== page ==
Chemotherapy for the treatment of tumor and cancer

Chemotherapy
has been one of the widely used therapeutic methods for treating cancer cells for
the last three to four decades. However, it is quite an expensive and painful
method with many associated side effects such as infertility and hair loss to
mention a few, after prolong periods of treatment.1 Due to these
effects, the development of alternative therapeutic approaches for the
treatment of tumor and cancer cells have become very attractive and of much
interest to the scientific community as a whole.

Photodynamic
therapy (PDT) is one of the promising alternative method for cancer treatment.
This method employs the use of a photosensitizing agent (drug) that can absorb
radiation (red light) at a specific wavelength of 656nm.2 Although,
a few drugs with the ability to absorb this radiation are currently in use;
there are still a number of limitations associated with them for PDT
applications. Some of the limitations include low photo-stability of the drug,
high toxicity, poor absorptivity, low lipophilicity (ability of the drug to be
localized in neoplastic tissues) and contamination by other compounds in the
human body.3

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The
main purpose of this proposal is to synthesize new potential photosensitizer,
by derivatizing phenothiazine (a promising aromatic ring) with either pyrrole
or pyridine rings which may satisfy most of the conditions mentioned above. A
potential advantage for adding pyrrole or pyridine to phenothiazine in one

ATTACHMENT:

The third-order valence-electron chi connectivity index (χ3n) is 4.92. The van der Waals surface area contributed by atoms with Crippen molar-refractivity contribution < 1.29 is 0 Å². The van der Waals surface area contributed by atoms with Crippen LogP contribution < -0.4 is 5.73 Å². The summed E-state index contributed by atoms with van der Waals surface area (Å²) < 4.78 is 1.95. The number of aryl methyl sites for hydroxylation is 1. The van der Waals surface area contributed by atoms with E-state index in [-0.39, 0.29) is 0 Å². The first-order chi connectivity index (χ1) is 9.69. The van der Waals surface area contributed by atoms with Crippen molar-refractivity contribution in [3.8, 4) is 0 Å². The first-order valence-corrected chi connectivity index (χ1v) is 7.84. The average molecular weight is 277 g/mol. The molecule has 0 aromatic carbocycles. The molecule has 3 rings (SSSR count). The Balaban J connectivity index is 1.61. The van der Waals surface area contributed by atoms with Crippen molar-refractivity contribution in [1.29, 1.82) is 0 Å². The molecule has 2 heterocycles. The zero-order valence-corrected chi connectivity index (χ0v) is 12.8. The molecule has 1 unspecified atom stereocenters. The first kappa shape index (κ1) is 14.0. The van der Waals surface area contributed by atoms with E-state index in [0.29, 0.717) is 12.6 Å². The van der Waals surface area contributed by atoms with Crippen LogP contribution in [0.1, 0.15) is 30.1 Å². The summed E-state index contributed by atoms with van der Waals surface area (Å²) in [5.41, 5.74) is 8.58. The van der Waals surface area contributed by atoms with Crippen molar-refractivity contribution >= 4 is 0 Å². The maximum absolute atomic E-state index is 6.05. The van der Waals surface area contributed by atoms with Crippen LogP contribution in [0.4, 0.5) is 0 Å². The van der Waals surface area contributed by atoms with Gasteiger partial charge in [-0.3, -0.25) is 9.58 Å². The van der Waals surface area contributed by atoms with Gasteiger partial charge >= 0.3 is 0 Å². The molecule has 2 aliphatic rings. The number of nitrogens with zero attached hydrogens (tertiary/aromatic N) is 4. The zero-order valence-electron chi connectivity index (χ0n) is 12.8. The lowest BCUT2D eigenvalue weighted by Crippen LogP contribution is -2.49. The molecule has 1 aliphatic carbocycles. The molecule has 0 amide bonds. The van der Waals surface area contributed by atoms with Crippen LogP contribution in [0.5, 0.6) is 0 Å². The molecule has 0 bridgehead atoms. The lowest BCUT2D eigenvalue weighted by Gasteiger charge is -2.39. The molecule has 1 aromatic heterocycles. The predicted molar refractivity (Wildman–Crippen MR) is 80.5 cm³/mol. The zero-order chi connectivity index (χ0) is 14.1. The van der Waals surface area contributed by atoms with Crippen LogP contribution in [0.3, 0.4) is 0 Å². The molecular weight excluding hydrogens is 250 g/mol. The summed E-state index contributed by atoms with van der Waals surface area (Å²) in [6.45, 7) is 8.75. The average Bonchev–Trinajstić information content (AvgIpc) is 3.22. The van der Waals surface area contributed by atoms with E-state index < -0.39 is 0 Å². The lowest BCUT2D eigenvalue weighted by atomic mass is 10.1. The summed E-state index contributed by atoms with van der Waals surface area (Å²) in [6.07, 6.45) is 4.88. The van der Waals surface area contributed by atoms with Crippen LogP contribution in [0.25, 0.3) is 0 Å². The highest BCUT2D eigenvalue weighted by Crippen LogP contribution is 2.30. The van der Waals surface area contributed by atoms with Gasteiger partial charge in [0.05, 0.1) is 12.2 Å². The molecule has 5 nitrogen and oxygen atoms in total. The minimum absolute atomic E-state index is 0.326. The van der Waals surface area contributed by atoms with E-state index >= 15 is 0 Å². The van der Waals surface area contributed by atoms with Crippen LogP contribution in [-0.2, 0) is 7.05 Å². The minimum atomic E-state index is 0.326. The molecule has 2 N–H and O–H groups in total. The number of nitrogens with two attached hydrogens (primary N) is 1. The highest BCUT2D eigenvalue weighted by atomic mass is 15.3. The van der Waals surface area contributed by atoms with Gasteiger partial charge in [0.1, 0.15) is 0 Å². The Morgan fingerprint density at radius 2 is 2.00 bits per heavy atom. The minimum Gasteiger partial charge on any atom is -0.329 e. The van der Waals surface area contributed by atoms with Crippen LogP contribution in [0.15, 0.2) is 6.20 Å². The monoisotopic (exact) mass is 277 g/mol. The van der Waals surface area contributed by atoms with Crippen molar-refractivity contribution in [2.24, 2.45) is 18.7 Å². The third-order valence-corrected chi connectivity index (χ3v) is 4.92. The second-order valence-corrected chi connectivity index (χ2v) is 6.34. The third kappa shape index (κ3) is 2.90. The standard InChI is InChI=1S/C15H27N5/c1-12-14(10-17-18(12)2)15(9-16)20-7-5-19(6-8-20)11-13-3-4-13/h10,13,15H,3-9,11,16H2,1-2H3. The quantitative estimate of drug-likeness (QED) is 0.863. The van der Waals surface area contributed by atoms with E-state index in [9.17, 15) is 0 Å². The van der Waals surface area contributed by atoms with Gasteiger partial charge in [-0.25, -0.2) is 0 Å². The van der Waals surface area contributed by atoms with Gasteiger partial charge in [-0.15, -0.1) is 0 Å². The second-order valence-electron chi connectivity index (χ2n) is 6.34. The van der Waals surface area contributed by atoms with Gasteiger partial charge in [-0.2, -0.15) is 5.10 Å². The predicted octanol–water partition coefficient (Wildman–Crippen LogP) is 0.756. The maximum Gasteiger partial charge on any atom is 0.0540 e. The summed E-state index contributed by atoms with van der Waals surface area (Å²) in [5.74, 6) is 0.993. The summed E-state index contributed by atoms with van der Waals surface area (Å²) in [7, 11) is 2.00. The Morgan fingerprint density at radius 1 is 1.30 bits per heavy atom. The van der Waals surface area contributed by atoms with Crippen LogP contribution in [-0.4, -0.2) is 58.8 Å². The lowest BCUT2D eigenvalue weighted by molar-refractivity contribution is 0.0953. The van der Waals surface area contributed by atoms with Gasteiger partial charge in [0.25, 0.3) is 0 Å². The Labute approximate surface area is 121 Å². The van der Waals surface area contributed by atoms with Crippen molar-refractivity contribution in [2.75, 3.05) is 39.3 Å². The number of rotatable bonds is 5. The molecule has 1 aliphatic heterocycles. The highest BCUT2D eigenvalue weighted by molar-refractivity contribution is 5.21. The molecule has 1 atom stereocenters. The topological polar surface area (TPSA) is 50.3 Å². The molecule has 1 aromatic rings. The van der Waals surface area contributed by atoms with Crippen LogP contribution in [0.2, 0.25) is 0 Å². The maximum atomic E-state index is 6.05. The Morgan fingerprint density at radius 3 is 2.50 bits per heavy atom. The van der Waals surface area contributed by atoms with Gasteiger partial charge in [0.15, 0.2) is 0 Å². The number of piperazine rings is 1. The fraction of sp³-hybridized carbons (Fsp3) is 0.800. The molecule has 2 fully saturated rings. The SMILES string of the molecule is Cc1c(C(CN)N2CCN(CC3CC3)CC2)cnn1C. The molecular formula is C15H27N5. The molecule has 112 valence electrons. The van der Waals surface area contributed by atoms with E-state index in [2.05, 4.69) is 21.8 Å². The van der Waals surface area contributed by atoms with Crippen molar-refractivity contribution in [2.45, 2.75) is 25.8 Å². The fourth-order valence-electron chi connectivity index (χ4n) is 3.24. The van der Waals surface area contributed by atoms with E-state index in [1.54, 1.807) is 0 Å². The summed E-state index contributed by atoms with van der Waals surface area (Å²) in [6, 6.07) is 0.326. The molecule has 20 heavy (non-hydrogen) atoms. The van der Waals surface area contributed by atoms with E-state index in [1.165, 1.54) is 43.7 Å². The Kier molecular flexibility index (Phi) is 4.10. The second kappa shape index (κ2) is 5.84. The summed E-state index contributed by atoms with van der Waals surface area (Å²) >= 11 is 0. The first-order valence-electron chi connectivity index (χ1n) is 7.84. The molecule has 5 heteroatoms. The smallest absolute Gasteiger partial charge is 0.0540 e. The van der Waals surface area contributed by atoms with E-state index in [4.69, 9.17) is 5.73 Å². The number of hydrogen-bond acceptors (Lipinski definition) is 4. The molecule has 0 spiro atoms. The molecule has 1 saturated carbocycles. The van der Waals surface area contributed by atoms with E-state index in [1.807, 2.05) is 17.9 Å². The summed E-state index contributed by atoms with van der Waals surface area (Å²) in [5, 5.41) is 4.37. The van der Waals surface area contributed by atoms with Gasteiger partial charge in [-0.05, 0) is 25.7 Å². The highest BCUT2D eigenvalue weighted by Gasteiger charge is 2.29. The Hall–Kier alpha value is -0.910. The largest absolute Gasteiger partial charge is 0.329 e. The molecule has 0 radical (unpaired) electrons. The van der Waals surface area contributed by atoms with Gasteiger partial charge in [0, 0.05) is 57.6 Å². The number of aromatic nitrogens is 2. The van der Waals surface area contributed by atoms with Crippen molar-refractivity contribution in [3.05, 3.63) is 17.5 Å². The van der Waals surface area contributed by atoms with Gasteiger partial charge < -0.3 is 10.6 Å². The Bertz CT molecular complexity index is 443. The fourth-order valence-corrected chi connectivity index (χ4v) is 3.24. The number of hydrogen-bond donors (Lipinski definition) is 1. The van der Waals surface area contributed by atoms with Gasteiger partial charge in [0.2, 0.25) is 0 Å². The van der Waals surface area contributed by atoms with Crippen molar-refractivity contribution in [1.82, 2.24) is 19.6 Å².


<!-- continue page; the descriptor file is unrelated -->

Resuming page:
compound is to increase the absorption wavelength of the drug which in-turn may
increase the quantum yield when exposed to radiation (red light used in PDT).
Increasing the quantum yield will improve the lipophilicity of the compounds
and hopefully increase the uptake of the drugs by damaged and cancer cells.
This will help to cure certain types of cancers.

Background
and Significance:

            Photodynamic therapy (PDT) also known as blue light
therapy is a method for treating cancer cells by the use of light sensitive
drugs which are usually known as photosensitizers or photosensitizing agent.4
PDT is generally used for the treatment of acne as well as very thin
superficial skin cancers. The treatment of the cancer cells involves the use of
light rays of specific wavelength.4 This is due to the fact that
wavelength of light used for the treatment solely depends on the type of
photosensitizer since each drug can only absorb photons produced by a specific
wavelength of light. Generally, the treatment of cancerous cells using PDT
involves three steps. The first step is the application of the drug on the area
or injection of the photosensitizing agent in to the bloodstream. The drug is
then absorbed by all body cells including the tumor or cancer cells but stays
longer in the cancer/tumor cells because of their strong selective binding to
cancer cells than the good cells in the body.5 Some of the reasons
behind the selective binding to cancer/tumor cells are that cancer cells have
larger volumes, lower extracellular pH, larger amount of newly formed
collagens, numerous receptors for lipoprotein, poor lymphatic drainage, and
larger fraction of microphage.6 After about 24 to 72 hours of
injection, the drug leave the healthy cells and remain mostly in the tumor
cells. Finally, the tumor cells are then exposed to light of specific
wavelength. The light then activates the photosensitizing drug to produce
oxygen radicals that kills the tumor cells.3 Although PDT has more
advantage over chemotherapy, there are only a few photosensitizing drugs
available in the market.1

            Photosensitizing agents are drugs
that are pharmacologically inactive but when exposed to light of specific
wavelength can produce active singlet oxygen which can be used to kill tumor
cells. The wavelength of operation for PDT is 600-900 nm. This is
because light of wavelength below 600 nm can be absorbed by some molecules in
the body such as hemoglobin and that above 900 nm usually does not produce